One of the most tragic stories of this summer was that of Troy Goode, the Widespread Panic fan who was hogtied by police and ultimately passed away in their custody immediately following a concert. At the time, police claimed that Goode was behaving erratically, and speculated that his death may have been due to an “LSD overdose,” despite the fact that Goode uttered the phrase “I can’t breathe” while police restrained him.New toxicology reports have been released, proving definitively that the amount of marijuana and LSD in Goode’s system were well below half of the minimum lethal dose. Goode had admitted to using recreational drugs at the concert, and attorney Tim Edwards said, “Marijuana does not kill people. LSD there are no reported deaths.”“What they did was indefensible,” said Edwards.Since the drugs can no longer be blamed for Goode’s death, perhaps it may be time to investigate the police officers involved with this arrest. However this may play out, we’re still sending our condolences out to Troy Goode’s wife and child, who must be devastated in the wake of such a sudden and tragic loss.You can head here to find out about a benefit concert being thrown to support Goode’s family, and options to donate to the family directly.[Via WMC Action News]
While Hazzard’s writing style shares a spontaneous, spitfire similarity to authors Tim O’Brien and Hunter S. Thompson-both of whom he quotes on the opening page-his style and tone are more similar to the film directors of violent, shock cinema such as Quentin Tarantino, Darren Lynn Bousman and Wes Craven. Most of the action in A Thousand Naked Strangers occurs in the eerie gloom of night and feels like a horror movie. Hazzard’s first call at Rural/Metro is for a man who has hacked off three toes with a “rusted steel” lawnmower blade and, that night, he responds to a lady who has spent the night slicing herself with a “bloody and rusted” meat cleaver. Later in the book, Hazzard searches for a dead body in an abandoned school: “Somewhere in the darkness, something moves and I swing my light,” he writes, “We hope it’s only a rat, but we’re not in here alone.” Near the end of the book, Hazzard is dispatched to a man who has cut himself ear-to-ear with a chain saw, and he encounters “skin, meat, sinewy jaw muscles, teeth, tongue, the bones of the jaw itself are all churned up and left to dangle in a horrible and horrifying slurry of mouth parts.” Perhaps the most telling moments in the book come after Hazzard responds to a guy who was lethally shot in the head. “His skull was obliterated,” Hazzard writes, “and the skin hung slack like a dodge ball with the air let out.” After the call, Hazzard heard a faint clicking sound in the sole of his boot every time he took a step. Was it a pebble? A shard of broken glass? Hazzard pays the sound little mind until he returns home and his floor gets scratched. He discovers then it was a piece of skull from the shooting victim. Hazzard’s wife, Sabrina, is horrified so he tosses the skull fragment into the neighbor’s yard. The skull is gone-as is the spongy brain he washes off his hands in another scene, and the blood and smell of dead bodies he routinely launders from his uniform-but does out of sight equal out of mind? What are the psychological and spiritual tolls of saving lives? And finally, could the job of saving lives as an EMT or paramedic be nearly as traumatizing as that of a soldier in combat? As the violent calls continue ceaselessly, the wide-eyed optimism of the first half of the book is lost and A Thousand Naked Strangers threatens to assault the spirit rather than uplift it. As Hazzard is stretched to the breaking point, he gets bitter, his spiritual isolation grows, and he begins to lash out. Despite this, Hazzard’s memoir is a major work. To read it is to feel the rollercoaster range of emotions that EMTs and paramedics experience on a daily basis. Hazzard’s writing is action-packed, nuanced and unforgettable. A Thousand Naked Strangers has all the elements of an EMS classic. Between 2004 and 2013, Hazzard spent 10 years working as an EMT and paramedic in Atlanta, primarily in the projects and lawless streets surrounding Grady Memorial Hospital. “I wanted to be tested,” Hazzard writes, “I wanted to prove to myself that I could handle the pressure of life-and-death moments.” Bearing the bandages, water and sponge,Straight and swift to my wounded I go,Where they lie on the ground after the battle brought in, Where their priceless blood reddens the grass, the ground. Those are the intriguing questions at the tell-tale heart of this poignant, darkly funny, and unremittingly brutal memoir. When Hazzard later works with Chris, a career medic who’s “equal parts junkie and devotee,” he perfectly describes the paramedic rite-of-passage of the new initiate learning from the wise, seasoned elder. As they’re called to a private residence for an elderly woman choking, Hazzard captures the thrill and action of running a cardiac arrest: “A firefighter drops to his knees and begins CPR-a traumatic, almost obscene assault on the body. Two hands over the breastplate, arms locked, an unending string of compressions delivered with the full force of a grown man. The breastplate quickly breaks free from the ribs; the connecting cartilage snaps with each compression and makes a percussive pop like thick ice breaking deep below the surface. Chris reaches into the jump bag and pulls out the airway kit. I shuffle along on my knees and take hold of Grandma’s hand. It’s time for an IV.” Such was the way poet Walt Whitman wrote about the soldiers he cared for during the Civil War in his classic poem, “The Wound Dresser.” One hundred and forty years later, Kevin Hazzard embarked on his career in EMS, a wild experience he chronicles in grisly detail in his new memoir, A Thousand Naked Strangers: A Paramedic’s Wild Ride to the Edge and Back. Like Whitman, who also paused a writing career to splint bones and bandage wounds, Hazzard expertly captures the triumphs, tragedies and tolls of treating the critically ill and injured. Over the course of its brief history, the field of EMS has always attracted action-oriented people, brave men and women who were far more interested in saving lives than sitting down at a desk and writing about it. Thus, it’s into this relative void that A Thousand Naked Strangers arrives, “loud and terrible, ten thousand pounds of speeding menace with the lunatic wail of a screaming banshee “¦ a street bound locomotive that can’t stop, so get the hell out of the way.” In this scene, Hazzard uses his considerable writing talent to describe the sight and sound of a fire engine responding to a call, but it’s also the perfect description of his book.Consequently, in the nearly 50 years since paramedics first stepped onto the streets, a Navy SEAL-like silence has hung over much of the profession. Things slowly began to change after Jim Page–founder of JEMS–published his memoir, The Magic of 3 A.M., in 1986, and other pioneering writers such as Paul Shapiro, Peter Canning and Jane Stern soon followed. Their memoirs-and a few others like them-were both thrilling and captivating, but the EMS bookshelf still looked quite bare compared to the vast number of military memoirs and others written by doctors, nurses and lawyers. “I’m angry and miserable and I almost don’t even care,” he writes. “I’m burned out.” Is this burnout? Or is “burnout” just the acceptable label that EMS providers have given to post-traumatic stress, compassion fatigue and their negative changes in mood and thinking? Unfortunately, one of the book’s shortcomings is that Hazzard doesn’t investigate this important question. In place of this internal exploration, Hazzard then begins to rage against all the external factors he feels are to blame-the grumpy nurses, arrogant doctors, bad partners, the hours, the pay, the threat of injury, and “the shit holes and shitbags.” His omission is then worsened when he writes that “there are realities to working at Grady that medics don’t face anywhere else,” and that “those beginning their career now have it a little easier.” By describing his feelings as singular and delegating his experience to another time and place, he threatens to discount the feelings of EMS providers today who face the same tensions, witness similar traumas, and endure the same struggle to stay sane and compassionate in a difficult profession. Hazzard is an expert at capturing character. “My most frequent part-timer is Josh,” he writes of an early partner, “a body builder with enormous teeth, big white monsters spread wide enough to walk through, and a body to match: six and a half feet tall, chest like a beer keg, shoulders wide as a doorway, a booming voice cradled in a South Georgia accent.” With only a few adjectives, Hazzard has captured the protein-powdered soul of his partner. As Hazzard earns his EMT license, an endless patient parade of junkies, drunks, prostitutes, criminals and misfits are quick to offer up opportunities. Hazzard begins his career with FirstMed, a company that runs inter-facility transports of dialysis and nursing home patients. From there, he gets hired to run 9-1-1 calls with Rural/Metro in Fulton County, earning his paramedic license in the process, and ultimately lands at Grady EMS, the 9-1-1 provider for the city of Atlanta. As he struggles to translate his book knowledge into street smarts, Hazzard perfectly captures the fear, giddiness and courage of being an EMS newbie. If you’d like to purchase Kevin Hazzard’s memoir, A Thousand Naked Strangers, or to learn more about the author, visit www.kevinhazzard.com.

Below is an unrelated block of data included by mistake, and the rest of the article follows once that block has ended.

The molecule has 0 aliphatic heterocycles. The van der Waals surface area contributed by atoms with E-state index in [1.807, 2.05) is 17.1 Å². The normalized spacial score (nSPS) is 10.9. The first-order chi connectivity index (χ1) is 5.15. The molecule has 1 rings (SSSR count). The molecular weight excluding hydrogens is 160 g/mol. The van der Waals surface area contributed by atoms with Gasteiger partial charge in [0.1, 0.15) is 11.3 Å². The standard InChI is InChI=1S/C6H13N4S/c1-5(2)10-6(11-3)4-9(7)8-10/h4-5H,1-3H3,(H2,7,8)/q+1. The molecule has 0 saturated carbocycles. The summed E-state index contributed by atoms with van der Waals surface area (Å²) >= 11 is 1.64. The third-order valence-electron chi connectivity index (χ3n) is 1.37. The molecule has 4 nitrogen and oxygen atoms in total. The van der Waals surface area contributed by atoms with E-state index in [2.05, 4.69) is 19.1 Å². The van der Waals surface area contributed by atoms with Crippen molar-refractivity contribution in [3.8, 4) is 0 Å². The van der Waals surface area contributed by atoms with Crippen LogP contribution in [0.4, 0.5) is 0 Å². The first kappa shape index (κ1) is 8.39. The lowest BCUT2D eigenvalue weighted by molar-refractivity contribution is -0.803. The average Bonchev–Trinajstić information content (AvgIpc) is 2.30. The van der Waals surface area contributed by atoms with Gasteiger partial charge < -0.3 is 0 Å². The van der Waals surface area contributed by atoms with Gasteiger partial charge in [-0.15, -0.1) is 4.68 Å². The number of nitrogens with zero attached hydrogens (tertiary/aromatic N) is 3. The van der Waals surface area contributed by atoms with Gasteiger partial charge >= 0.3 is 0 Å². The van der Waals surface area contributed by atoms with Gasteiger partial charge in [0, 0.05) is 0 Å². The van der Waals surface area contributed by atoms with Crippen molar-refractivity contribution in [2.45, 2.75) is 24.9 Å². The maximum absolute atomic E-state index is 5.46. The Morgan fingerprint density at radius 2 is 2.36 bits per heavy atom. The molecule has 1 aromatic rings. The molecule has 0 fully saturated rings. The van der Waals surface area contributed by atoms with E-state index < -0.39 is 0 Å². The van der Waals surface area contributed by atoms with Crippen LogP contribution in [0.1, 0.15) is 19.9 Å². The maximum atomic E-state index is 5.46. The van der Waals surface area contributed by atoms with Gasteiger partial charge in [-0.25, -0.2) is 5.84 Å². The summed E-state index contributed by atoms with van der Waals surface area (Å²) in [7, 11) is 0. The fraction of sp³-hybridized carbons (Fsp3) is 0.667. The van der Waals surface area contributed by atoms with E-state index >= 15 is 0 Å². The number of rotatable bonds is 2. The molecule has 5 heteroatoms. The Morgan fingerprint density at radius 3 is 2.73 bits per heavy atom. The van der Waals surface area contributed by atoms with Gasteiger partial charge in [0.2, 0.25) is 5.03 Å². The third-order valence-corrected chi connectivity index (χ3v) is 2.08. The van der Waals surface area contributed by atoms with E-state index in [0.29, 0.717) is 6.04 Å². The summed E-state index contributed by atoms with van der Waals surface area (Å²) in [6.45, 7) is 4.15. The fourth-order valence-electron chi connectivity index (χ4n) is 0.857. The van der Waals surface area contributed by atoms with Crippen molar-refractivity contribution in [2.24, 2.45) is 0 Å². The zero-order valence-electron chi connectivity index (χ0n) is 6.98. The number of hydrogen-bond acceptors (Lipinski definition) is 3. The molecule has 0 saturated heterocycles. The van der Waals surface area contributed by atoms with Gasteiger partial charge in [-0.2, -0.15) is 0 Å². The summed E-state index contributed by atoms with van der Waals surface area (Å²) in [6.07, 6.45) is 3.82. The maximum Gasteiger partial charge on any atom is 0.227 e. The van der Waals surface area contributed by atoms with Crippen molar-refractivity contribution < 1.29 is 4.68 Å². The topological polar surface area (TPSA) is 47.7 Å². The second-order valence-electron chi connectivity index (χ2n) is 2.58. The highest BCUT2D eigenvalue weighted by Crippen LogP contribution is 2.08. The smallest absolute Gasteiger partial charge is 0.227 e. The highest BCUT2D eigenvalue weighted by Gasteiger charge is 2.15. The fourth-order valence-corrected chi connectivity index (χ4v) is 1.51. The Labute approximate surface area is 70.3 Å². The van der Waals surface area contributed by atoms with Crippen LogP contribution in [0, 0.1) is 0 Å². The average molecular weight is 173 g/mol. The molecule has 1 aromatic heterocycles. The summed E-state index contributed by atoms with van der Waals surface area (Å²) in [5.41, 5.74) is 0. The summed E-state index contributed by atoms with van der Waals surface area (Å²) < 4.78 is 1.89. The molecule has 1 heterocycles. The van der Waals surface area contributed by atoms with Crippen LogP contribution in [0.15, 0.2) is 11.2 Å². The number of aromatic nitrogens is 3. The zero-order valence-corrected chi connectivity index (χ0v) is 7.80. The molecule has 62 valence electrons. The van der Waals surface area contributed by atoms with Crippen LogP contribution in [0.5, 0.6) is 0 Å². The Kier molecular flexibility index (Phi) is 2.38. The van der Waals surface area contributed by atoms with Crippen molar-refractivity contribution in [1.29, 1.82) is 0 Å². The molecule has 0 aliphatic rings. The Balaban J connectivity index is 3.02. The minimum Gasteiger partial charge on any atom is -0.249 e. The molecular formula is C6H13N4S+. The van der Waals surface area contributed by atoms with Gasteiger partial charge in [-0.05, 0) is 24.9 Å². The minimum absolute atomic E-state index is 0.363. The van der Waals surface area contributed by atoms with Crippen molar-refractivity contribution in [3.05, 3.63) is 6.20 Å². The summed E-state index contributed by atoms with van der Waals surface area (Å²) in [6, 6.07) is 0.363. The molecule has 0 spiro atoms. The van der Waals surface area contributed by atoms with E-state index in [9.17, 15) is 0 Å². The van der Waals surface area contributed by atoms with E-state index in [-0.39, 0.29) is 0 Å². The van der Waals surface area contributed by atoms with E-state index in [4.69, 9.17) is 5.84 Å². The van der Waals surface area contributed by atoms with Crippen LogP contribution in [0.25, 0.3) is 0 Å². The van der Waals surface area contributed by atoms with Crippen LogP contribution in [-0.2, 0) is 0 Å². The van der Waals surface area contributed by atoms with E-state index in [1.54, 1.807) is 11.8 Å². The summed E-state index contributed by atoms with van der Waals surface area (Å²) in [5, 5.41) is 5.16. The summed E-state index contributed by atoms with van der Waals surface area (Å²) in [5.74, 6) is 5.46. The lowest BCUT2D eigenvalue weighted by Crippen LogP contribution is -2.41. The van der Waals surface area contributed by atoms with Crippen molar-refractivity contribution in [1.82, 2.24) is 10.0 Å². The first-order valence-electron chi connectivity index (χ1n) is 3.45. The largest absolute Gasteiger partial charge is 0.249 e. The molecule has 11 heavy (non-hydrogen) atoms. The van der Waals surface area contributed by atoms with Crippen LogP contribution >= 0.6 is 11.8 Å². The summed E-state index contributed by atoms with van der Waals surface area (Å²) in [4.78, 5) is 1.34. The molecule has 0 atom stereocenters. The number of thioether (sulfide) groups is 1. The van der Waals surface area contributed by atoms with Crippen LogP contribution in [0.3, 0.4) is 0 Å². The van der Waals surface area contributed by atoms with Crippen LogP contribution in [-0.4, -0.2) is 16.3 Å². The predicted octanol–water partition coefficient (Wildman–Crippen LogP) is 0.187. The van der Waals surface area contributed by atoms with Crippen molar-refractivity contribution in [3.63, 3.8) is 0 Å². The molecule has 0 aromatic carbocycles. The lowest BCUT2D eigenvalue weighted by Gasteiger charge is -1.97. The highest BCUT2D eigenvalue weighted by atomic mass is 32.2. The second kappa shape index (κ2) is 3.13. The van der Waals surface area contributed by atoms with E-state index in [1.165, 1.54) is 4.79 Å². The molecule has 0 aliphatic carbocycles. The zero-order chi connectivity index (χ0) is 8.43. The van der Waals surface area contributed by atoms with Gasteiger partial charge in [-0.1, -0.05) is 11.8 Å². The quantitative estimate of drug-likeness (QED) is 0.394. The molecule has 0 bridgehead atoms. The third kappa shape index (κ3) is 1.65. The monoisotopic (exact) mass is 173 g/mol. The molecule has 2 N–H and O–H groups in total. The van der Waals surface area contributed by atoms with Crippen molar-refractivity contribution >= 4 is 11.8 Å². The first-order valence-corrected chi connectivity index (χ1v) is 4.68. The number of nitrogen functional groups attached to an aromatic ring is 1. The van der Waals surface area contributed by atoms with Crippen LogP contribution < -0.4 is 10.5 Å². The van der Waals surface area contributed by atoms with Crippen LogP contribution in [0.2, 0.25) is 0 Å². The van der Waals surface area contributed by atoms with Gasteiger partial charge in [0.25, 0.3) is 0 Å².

Bowers boosted her career rebound total to 811, while pushing her career points to 1,109, one shy of Dominique Edwards for 10th place on LU’s all-time list. Meanwhile, Barrs, who leads the nation in steals, pushed her season total to 127, 15 shy of her LU and Southland Conference record of 142 set last season.Barrs, the two-time Southland Conference defensive player of the year, has at least one steal in all 80 games of her career.McNeese committed 29 turnovers, compared to just 13 for LU. As a result, the Cardinals had a 37-11 advantage in points off turnovers. LU shot 29 of 77 (37.7 percent) from the field, while McNeese was 24 of 61 (39.3 percent). LU took advantage of a physical McNeese team that was whistled for 24 fouls. LU was 20 of 28 (71.4 percent) from the line, while McNeese was 6 of 13 (46.2 percent). Mercedes Rogers came off the bench to notch a double-double for McNeese, finishing with 14 points and 10 rebounds. Jasmyn Carswell added 10 points for the Cowgirls. Lamar sports informationBEAUMONT — Moe Kinard scored 24 points to lead four Lamar Cardinals in double figures, while Kiandra Bowers registered her 30th career double-double as LU rolled to its 23rd straight home win, an 83-58 decision over the McNeese State Cowgirls in a Southland Conference women’s basketball game Saturday.The Cardinals (13-6 overall, 8-1 Southland) won their fifth straight game. DeA’ngela Mathis had 18 points for LU, Chastadie Barrs finished with 15 points, nine assists and eight steals, while Bowers added 11 points and 11 rebounds. With the win, LU remained a half-game behind conference-leading Stephen F. Austin (16-3, 8-0), which was a 75-53 winner at Sam Houston State on Saturday. The 23 straight home wins extends a program record.“These guys have pride,” Harmony said of her team. “They want to play well in front of their fans. They want them to continue to come back out. We want to grow our fan bases, and the best way to do that is to win. The fans are the sixth man for us. They make a big difference.”The Cardinals go for their 24th straight home win at 7 p.m. Wednesday, in the second of four straight home games for LU as they host Abilene Christian.TICKETSFor tickets for LU home games, please call 409-880-1715, or visit www.LamarCardinals.com. The Montagne Center ticket office is open from 8 a.m. to 5 p.m. weekdays. It reopens one hour prior to tipoff on weeknights and weekends. LU students receive free admission to home games with their Cardinal One card, while Junior Cardinal Club members are admitted for free when they present their membership badge.PROMOTIONSWednesday will feature a student-organization challenge with prizes given to the organizations showing the most spirit during the game. A postgame autograph session will feature the four juniors on this season’s LU squad. LU led 21-16 after the first quarter before opening the second quarter on a 7-0 run over the first 2:02 of the period, forcing the Cowgirls to call timeout. McNeese (8-11, 4-4) rallied to tie the game at 30 before LU close the quarter with another 7-0 run capped by a Kinard three-pointer.“We knew McNeese was going to make a run, but our kids answered. They didn’t give up, they didn’t pout,” Harmony said. “They continued to play hard.”“It’s really hard to stop us,” Harmony said. “We have Chas, who can drive the ball to the rack at any time. DeA’ngela can hit off the bounce or hit the three. Moe can do the same. We can feed Kiandra in the post, and if we do miss any of those outside shots, clean up on Aisle 5 with those 800 rebounds Kiandra has.”